A plaque remaining from the Big Apple Night Club at West 135th Street and Seventh Avenue in Harlem.

Above, a 1934 plaque from the Big Apple Night Club at West 135th Street and Seventh Avenue in Harlem. Discarded as trash in 2006.

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Entry from October 07, 2014
Dark Horse Car

A “dark horse car” (dark horse + car) is similar to a popular model car, but is less well-known and often 20% cheaper. “Buyers Find Deals With ‘Dark Horse Cars’ by Elisabeth Leamy appeared on ABC News on August 24, 2009. “Save 20 Percent by Betting on a ‘Dark Horse Car’” by Elisabeth Leamy appeared on ABC News on October 6, 2004. Leamy credited the term to edmunds.com, an auto website.

A “dark horse” is a little-thought-of horse that often unexpectedly wins a horse race. The term is frequently used in politics.


edmunds.com
2008 Hyundai Veracruz: Welcome to the Fray
January 18, 2008
Our third musketeer has arrived. Joining our Buick Enclave and Mazda CX-9 is another large crossover SUV, the 2008 Hyundai Veracruz. All three are pretty evenly equipped and priced, although we opted for certain features over others in each case. As you might have also noticed, they’re all the same light blue color. OK, so the CX-9 is more purply blue, the Veracruz is the most blue blue and the Enclave can transform depending on lighting and the driver’s mood. But still, you can tell we like the color—we’re repainting the company bathrooms to match.

The Veracruz is the dark horse in our unofficial, informal year-long comparison test of these three crossovers.

ABC News
Buyers Find Deals With ‘Dark Horse Cars’
Aug. 24, 2009
By ELISABETH LEAMY
ABC NEWS Consumer Correspondent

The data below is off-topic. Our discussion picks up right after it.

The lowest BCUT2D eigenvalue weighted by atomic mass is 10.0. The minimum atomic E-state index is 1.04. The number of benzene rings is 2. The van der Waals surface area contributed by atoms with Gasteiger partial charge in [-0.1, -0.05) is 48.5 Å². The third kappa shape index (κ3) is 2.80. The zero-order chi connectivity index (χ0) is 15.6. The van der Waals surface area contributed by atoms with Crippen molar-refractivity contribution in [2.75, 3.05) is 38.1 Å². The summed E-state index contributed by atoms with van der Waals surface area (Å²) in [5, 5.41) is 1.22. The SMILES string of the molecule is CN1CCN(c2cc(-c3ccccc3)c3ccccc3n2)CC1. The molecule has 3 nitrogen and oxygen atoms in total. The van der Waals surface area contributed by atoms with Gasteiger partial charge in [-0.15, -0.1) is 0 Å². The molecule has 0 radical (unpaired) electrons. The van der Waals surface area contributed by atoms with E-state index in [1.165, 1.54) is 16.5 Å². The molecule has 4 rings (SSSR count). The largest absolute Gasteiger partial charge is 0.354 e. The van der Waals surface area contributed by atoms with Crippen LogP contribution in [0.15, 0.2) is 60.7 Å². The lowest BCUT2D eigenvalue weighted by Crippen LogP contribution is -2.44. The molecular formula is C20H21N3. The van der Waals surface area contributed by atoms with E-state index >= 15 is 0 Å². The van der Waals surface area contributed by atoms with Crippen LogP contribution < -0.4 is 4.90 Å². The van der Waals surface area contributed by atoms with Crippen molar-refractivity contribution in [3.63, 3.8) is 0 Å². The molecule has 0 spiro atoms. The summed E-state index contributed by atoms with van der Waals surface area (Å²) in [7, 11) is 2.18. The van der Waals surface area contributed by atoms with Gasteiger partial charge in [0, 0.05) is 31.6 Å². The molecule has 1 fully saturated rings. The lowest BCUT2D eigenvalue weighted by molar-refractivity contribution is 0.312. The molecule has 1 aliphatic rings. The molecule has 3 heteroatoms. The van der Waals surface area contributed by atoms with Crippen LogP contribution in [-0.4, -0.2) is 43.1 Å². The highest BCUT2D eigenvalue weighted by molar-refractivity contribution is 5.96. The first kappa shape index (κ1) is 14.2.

The Cash for Clunkers program officially ends this evening, so would you like to learn another way to save a pile of money on a brand new car? A method that you can use anytime, without Uncle Sam’s help? Yes? OK, let’s get started.

I’m talking about buying a “dark horse car,” a term coined by auto Web site Edmunds.com. These are vehicles that are similar to the most popular models but less well-known.

Google Books
Save Big: Cut Your Top 5 Costs and Save Thousands
By Elisabeth Leamy
Hoboken, NJ: John Wiley & Sons, Inc.
2010
Pg. 126:
Auto website Edmunds.com suggests shopping for what it calls dark horse cars. These are vehicles that are similar to the most popular models but are less well known. For example, Edmunds says the Nissan Altima is similar in features and quality to the Toyota Camry, but less expensive because it doesn’t have the famous name. Edmunds says dark horses can be as much as 20 percent cheaper.

edmunds.com
Top 10 Best Dark-Horse Cars of 2010
Published: 06/10/2010 - by Warren Clarke, Automotive Content Editor
There are certain vehicles that dominate the sales charts and have no shortage of mainstream recognition. You know the ones — models like the Honda Civic, Ford Explorer and Toyota Camry. If you’re shopping for a vehicle, top sellers such as these are likely the first choices that come to mind as you populate your short list.

In many cases, these mainstream favorites are popular for very good reasons, but there are other choices that are just as worthy of your buying dollars, if not more so. These are the dark horses — the cars that somehow fly just below the radar when it comes to consumer awareness, but nevertheless have a lot to offer shoppers on the hunt for quality and value.

ABC News
Save 20 Percent by Betting on a ‘Dark Horse Car’
Oct 6, 2014, 3:24 AM ET
By ELISABETH LEAMY
Consumer Correspondent via GOOD MORNING AMERICA
“Dark horse” is an old horse racing term that describes an unlikely winner. And you know what happens when you bet on an unknown horse and it wins the race? YOU win big money!

That’s also the idea behind “dark horse cars,” a term coined by auto website edmunds.com. The Edmunds editors define them as cars that are roughly equivalent to the most popular makes and models but less well known—so, less expensive. How much less? You could save big money—up to 20 percent by purchasing a dark horse car instead of its in-demand twin, according to Edmunds.

Posted by Barry Popik
New York CityTransportation • Tuesday, October 07, 2014 • Permalink